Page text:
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  1. #1
    Join Date
    Apr 2005
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    333
    After opening a stem for repair I always put on the Vac pump. Will run it to at least 500 microns before isolating and confirming no leak. If the system was open for installing or replacing a drier than I know a lot more moisture got in. It SEEMS that the pump dowm takes longer to get the moisture out. Question to you techs: When I isolate the pump at 500 microns (got a good "Val-Chek") and it still creeps up, I assume there is still moisture in the system that needs to be boiled off. SO.... I keep the pump running until I am certain I've fully boiled everthing off. EVERYONE else at my company does NOT. They typically pump it down for, say 15-30 minutes and think its good enough. Most don't have a micron gage. They say "time is money" and I'm just wasting time. I wish to be CERTAIN there is NO leak AND got all the air + moisture from the system.
    PLEASE give me your feedback and what procedure(s) work for you.
    meanwhile, back at the ranch.....

  2. #2
    Join Date
    May 2000
    Location
    Indianapolis, IN, USA
    Posts
    33,379
    Sounds about like what everyone at our place does. We had some hacks a few years ago that pulled lousy vacuums. The techs kept following them around cleaning up their messes. That costs more than doing it right to begin with.

  3. #3
    Join Date
    Apr 2005
    Posts
    333
    Don't know if I'm missing something at a poor connection. New JB 5 cfm pump; has a 3-way tee for hoses. Connected new high pressure black charging hose to tee and micron gage. Used new caps on other two hose ports and tested. CAN pull down to 75 microns with pump running. But when I isolate, the micron gage rises past 500. QUESTIONS: If a system still had a leak, would the pump even allow me to pull such a low vac ( again, with pump running)? Does it sound like the caps will not provide a proper seal while checking a vacuum?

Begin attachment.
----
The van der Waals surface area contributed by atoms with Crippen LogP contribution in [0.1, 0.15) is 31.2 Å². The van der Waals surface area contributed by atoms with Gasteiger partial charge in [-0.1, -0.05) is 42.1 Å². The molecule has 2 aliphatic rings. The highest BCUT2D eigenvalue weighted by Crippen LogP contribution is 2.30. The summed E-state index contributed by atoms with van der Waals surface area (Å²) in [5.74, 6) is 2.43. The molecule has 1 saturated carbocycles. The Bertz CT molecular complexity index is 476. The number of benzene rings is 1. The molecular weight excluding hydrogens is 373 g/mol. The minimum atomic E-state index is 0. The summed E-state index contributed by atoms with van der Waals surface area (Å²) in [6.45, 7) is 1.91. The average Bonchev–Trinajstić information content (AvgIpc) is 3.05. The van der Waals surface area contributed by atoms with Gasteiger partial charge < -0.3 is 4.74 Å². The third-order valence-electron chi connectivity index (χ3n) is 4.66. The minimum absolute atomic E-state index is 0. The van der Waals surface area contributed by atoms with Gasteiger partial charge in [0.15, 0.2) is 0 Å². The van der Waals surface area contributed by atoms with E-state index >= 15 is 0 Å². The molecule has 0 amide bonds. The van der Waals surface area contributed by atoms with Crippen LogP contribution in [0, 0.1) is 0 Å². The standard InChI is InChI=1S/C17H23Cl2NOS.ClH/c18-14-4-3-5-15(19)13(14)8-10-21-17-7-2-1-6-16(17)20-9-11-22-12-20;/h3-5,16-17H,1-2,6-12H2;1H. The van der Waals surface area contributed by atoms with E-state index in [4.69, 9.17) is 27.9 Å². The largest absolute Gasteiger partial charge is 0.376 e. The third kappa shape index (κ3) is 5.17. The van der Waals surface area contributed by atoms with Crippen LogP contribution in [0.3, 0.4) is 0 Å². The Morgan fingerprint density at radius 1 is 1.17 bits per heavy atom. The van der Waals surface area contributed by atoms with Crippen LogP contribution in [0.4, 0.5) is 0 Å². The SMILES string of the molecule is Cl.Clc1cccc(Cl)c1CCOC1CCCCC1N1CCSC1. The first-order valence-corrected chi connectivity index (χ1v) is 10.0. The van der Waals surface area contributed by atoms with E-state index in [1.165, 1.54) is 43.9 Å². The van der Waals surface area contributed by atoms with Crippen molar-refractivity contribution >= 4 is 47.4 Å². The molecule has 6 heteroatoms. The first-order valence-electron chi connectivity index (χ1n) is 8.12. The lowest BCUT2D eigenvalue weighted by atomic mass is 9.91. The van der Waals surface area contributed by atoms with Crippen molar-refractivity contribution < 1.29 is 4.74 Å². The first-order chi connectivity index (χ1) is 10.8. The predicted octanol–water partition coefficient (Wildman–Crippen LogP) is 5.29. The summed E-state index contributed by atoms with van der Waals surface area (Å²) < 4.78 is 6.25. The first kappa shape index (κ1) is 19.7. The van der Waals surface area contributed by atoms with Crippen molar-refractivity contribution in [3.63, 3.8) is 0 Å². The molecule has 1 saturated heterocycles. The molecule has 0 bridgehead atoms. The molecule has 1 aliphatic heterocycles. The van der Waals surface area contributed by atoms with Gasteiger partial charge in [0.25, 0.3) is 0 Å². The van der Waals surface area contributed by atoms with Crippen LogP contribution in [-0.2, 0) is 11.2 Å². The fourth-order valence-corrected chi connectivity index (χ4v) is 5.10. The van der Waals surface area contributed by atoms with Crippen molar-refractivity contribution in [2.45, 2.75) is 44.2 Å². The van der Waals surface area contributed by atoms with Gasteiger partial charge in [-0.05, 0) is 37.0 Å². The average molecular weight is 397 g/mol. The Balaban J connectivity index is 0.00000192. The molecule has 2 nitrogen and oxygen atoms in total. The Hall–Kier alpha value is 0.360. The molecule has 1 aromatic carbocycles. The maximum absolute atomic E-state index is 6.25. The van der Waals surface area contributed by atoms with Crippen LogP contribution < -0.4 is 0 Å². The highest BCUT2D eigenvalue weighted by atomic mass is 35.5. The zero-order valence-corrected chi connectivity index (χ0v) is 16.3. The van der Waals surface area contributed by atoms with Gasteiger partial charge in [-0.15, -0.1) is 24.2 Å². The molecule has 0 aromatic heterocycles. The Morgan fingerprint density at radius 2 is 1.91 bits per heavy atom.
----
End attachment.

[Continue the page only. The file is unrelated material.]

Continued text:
meanwhile, back at the ranch.....

  4. #4
    Join Date
    Jul 2004
    Location
    Southern Alabama
    Posts
    448
    One thing you have to remember is that there is a lot of tubing and surface area in a typical a/c unit. When you are pulling down a vacuum you are pulling air from a long distance off.

    That said, it does take some time to pull from the farthest spaces of the evap coil to the pump. Having the micron gauge at the pump isn't necessarily telling you what the vacuum level is deep in the system; that's why you must blank off the pump during the evac process. This will let the system equalize and give you a truer system evac level.

    Pulling down to 300 microns and holding below 500 for 15 minutes is what I do. A leak shoud keep going towards atmosphere. Water in the system is indicated by a leveling out at approx. 1200 microns.